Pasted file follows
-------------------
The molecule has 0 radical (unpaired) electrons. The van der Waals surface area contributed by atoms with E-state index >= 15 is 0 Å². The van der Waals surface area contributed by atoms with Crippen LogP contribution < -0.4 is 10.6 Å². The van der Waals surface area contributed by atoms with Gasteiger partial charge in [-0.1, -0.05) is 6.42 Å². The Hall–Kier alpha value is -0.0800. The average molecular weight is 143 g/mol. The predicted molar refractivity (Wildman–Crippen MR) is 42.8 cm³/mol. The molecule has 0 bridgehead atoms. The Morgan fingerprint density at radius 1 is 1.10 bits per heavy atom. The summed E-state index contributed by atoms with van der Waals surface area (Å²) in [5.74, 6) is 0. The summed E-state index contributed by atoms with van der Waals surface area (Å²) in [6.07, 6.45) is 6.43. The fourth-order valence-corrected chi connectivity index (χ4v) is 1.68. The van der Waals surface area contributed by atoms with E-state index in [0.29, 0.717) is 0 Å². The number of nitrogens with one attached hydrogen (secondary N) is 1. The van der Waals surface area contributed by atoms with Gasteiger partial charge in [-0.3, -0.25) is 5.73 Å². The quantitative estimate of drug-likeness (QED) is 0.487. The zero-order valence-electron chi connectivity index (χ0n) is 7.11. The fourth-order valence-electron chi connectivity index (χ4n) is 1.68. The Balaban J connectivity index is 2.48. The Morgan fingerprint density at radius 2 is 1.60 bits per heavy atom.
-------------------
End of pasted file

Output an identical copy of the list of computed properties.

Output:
The molecule has 0 radical (unpaired) electrons. The van der Waals surface area contributed by atoms with E-state index >= 15 is 0 Å². The van der Waals surface area contributed by atoms with Crippen LogP contribution < -0.4 is 10.6 Å². The van der Waals surface area contributed by atoms with Gasteiger partial charge in [-0.1, -0.05) is 6.42 Å². The Hall–Kier alpha value is -0.0800. The average molecular weight is 143 g/mol. The predicted molar refractivity (Wildman–Crippen MR) is 42.8 cm³/mol. The molecule has 0 bridgehead atoms. The Morgan fingerprint density at radius 1 is 1.10 bits per heavy atom. The summed E-state index contributed by atoms with van der Waals surface area (Å²) in [5.74, 6) is 0. The summed E-state index contributed by atoms with van der Waals surface area (Å²) in [6.07, 6.45) is 6.43. The fourth-order valence-corrected chi connectivity index (χ4v) is 1.68. The van der Waals surface area contributed by atoms with E-state index in [0.29, 0.717) is 0 Å². The number of nitrogens with one attached hydrogen (secondary N) is 1. The van der Waals surface area contributed by atoms with Gasteiger partial charge in [-0.3, -0.25) is 5.73 Å². The quantitative estimate of drug-likeness (QED) is 0.487. The zero-order valence-electron chi connectivity index (χ0n) is 7.11. The fourth-order valence-electron chi connectivity index (χ4n) is 1.68. The Balaban J connectivity index is 2.48. The Morgan fingerprint density at radius 2 is 1.60 bits per heavy atom.